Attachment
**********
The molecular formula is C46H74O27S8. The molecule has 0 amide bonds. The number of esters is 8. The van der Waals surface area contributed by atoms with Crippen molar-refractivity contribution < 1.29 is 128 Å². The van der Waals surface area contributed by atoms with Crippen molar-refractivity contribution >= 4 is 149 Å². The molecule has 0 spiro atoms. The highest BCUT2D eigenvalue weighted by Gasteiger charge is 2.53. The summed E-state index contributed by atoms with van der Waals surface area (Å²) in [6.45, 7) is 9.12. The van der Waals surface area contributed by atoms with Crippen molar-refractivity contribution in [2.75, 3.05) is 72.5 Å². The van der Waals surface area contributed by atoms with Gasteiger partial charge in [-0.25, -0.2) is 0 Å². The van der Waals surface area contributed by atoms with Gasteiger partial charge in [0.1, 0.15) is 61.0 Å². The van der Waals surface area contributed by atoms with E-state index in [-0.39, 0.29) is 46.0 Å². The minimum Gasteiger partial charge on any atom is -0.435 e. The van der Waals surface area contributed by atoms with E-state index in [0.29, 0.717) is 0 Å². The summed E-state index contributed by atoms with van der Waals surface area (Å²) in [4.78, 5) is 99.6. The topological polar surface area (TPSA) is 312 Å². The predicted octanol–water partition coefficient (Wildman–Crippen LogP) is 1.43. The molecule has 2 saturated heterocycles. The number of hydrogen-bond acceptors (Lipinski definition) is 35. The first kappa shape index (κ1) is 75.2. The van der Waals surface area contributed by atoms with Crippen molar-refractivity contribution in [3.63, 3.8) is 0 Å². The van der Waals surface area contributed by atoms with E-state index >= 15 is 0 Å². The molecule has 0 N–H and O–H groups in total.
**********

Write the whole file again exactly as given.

The molecular formula is C46H74O27S8. The molecule has 0 amide bonds. The number of esters is 8. The van der Waals surface area contributed by atoms with Crippen molar-refractivity contribution < 1.29 is 128 Å². The van der Waals surface area contributed by atoms with Crippen molar-refractivity contribution >= 4 is 149 Å². The molecule has 0 spiro atoms. The highest BCUT2D eigenvalue weighted by Gasteiger charge is 2.53. The summed E-state index contributed by atoms with van der Waals surface area (Å²) in [6.45, 7) is 9.12. The van der Waals surface area contributed by atoms with Crippen molar-refractivity contribution in [2.75, 3.05) is 72.5 Å². The van der Waals surface area contributed by atoms with Gasteiger partial charge in [-0.25, -0.2) is 0 Å². The van der Waals surface area contributed by atoms with Gasteiger partial charge in [0.1, 0.15) is 61.0 Å². The van der Waals surface area contributed by atoms with E-state index in [-0.39, 0.29) is 46.0 Å². The minimum Gasteiger partial charge on any atom is -0.435 e. The van der Waals surface area contributed by atoms with E-state index in [0.29, 0.717) is 0 Å². The summed E-state index contributed by atoms with van der Waals surface area (Å²) in [4.78, 5) is 99.6. The topological polar surface area (TPSA) is 312 Å². The predicted octanol–water partition coefficient (Wildman–Crippen LogP) is 1.43. The molecule has 2 saturated heterocycles. The number of hydrogen-bond acceptors (Lipinski definition) is 35. The first kappa shape index (κ1) is 75.2. The van der Waals surface area contributed by atoms with Crippen molar-refractivity contribution in [3.63, 3.8) is 0 Å². The van der Waals surface area contributed by atoms with E-state index >= 15 is 0 Å². The molecule has 0 N–H and O–H groups in total.